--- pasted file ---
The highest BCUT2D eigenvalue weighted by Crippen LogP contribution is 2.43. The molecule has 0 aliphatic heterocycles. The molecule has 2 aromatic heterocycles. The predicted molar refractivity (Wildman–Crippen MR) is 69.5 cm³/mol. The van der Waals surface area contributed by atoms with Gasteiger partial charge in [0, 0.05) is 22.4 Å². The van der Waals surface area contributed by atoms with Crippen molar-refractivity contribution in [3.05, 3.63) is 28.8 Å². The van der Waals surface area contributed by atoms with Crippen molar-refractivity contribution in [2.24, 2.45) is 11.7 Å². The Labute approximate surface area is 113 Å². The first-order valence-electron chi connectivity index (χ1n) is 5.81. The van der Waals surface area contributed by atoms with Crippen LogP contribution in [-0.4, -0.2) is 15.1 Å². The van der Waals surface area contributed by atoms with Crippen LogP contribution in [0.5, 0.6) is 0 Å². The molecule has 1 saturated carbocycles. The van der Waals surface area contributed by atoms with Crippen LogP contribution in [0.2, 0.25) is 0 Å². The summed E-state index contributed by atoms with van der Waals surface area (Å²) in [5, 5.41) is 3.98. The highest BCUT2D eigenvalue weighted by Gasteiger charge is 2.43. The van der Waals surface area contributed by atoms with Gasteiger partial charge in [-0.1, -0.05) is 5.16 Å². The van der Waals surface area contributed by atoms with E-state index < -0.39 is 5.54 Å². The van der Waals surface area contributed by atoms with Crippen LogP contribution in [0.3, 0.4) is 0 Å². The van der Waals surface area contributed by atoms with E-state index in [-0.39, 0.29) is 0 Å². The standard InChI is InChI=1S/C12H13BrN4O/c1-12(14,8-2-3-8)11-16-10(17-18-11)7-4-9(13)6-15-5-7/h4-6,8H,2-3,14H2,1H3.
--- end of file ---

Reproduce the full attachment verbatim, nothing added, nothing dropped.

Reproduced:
The highest BCUT2D eigenvalue weighted by Crippen LogP contribution is 2.43. The molecule has 0 aliphatic heterocycles. The molecule has 2 aromatic heterocycles. The predicted molar refractivity (Wildman–Crippen MR) is 69.5 cm³/mol. The van der Waals surface area contributed by atoms with Gasteiger partial charge in [0, 0.05) is 22.4 Å². The van der Waals surface area contributed by atoms with Crippen molar-refractivity contribution in [3.05, 3.63) is 28.8 Å². The van der Waals surface area contributed by atoms with Crippen molar-refractivity contribution in [2.24, 2.45) is 11.7 Å². The Labute approximate surface area is 113 Å². The first-order valence-electron chi connectivity index (χ1n) is 5.81. The van der Waals surface area contributed by atoms with Crippen LogP contribution in [-0.4, -0.2) is 15.1 Å². The van der Waals surface area contributed by atoms with Crippen LogP contribution in [0.5, 0.6) is 0 Å². The molecule has 1 saturated carbocycles. The van der Waals surface area contributed by atoms with Crippen LogP contribution in [0.2, 0.25) is 0 Å². The summed E-state index contributed by atoms with van der Waals surface area (Å²) in [5, 5.41) is 3.98. The highest BCUT2D eigenvalue weighted by Gasteiger charge is 2.43. The van der Waals surface area contributed by atoms with Gasteiger partial charge in [-0.1, -0.05) is 5.16 Å². The van der Waals surface area contributed by atoms with E-state index < -0.39 is 5.54 Å². The van der Waals surface area contributed by atoms with Crippen LogP contribution in [0.3, 0.4) is 0 Å². The van der Waals surface area contributed by atoms with E-state index in [-0.39, 0.29) is 0 Å². The standard InChI is InChI=1S/C12H13BrN4O/c1-12(14,8-2-3-8)11-16-10(17-18-11)7-4-9(13)6-15-5-7/h4-6,8H,2-3,14H2,1H3.